Publication: Monitor Volume: 5 Issue: 3

Reports of that sort appear to have been at least partly responsible for a renewed push by the Clinton administration to compel the Kremlin to take more forceful measures aimed at stemming leaks of military technology. On December 9 U.S. Secretary of State Madeleine Albright used a meeting in Brussels to warn her Russian counterpart, Foreign Minister Igor Ivanov, that Moscow could forfeit millions of dollars in U.S. aid for Russian scientists if the Kremlin failed to halt Russian missile cooperation with Iran. That warning, and others related to nuclear cooperation between Moscow and Tehran, were repeated by U.S. Deputy Secretary of State Strobe Talbott during a visit to Moscow on December 10-12. Then, on December 16, the United States appeared to up the ante when the Clinton administration warned that it would impose fresh sanctions and curb expansion of lucrative Russian-U.S. space launch contracts if Moscow did not halt its nuclear and missile cooperation with Iran (see the Monitor, December 14, 17).

While U.S. officials have praised Moscow’s efforts to improve the formal regulatory system by which it seeks to control military exports, they have demanded repeatedly that Russia move beyond declarations and decrees, and take concrete actions to stop technology leaks. If Western press and intelligence reports are to be believed, those warnings from Washington have thus far produced scant results. There is little reason to think that Yeltsin’s latest decrees will change the situation significantly.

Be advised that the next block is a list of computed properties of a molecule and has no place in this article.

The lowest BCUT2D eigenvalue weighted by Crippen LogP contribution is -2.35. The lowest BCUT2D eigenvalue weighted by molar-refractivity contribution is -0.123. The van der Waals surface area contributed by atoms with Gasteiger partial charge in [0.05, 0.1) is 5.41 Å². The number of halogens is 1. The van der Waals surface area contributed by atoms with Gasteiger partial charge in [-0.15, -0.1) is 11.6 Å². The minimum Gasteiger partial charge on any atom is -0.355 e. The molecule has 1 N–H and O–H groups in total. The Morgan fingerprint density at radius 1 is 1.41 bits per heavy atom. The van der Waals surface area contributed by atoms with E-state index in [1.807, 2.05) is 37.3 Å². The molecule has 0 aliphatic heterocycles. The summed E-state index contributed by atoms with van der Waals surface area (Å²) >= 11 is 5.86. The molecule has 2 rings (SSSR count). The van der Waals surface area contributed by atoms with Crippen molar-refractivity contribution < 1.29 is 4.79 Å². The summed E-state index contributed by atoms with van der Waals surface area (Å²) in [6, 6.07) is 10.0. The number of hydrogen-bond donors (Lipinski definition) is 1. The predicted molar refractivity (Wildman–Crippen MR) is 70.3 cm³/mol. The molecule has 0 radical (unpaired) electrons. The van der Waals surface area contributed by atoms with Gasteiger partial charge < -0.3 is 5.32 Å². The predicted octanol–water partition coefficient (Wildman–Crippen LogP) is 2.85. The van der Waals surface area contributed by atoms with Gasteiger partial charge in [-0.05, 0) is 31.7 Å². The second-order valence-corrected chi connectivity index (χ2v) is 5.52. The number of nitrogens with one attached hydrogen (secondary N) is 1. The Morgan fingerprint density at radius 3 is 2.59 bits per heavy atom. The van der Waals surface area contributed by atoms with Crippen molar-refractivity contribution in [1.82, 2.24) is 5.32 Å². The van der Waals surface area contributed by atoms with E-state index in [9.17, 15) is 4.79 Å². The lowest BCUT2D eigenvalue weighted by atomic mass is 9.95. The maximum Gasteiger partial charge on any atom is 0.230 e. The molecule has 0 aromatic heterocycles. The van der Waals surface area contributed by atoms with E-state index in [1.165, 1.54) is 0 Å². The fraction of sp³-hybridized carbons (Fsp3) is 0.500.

Moscow may have little more to offer than declarations, however. The Kremlin is desperate for Western financial assistance, but is unwilling to defy the prevailing nationalist sentiments among the country’s political elite, which have locked Moscow into a conflict with the United States over Iraq and Yugoslavia, and over Iran and a host of other issues. Against that background, and in the run-up to a series of high-level Russian-U.S. contacts which Moscow hopes will unlock funding from the International Monetary Fund, the Kremlin can be expected to promise additional progress in two areas of key concern to Washington: greater control over Russian arms exports and ratification of the START II treaty. Whether the Kremlin can deliver on either of these promises remains an open question.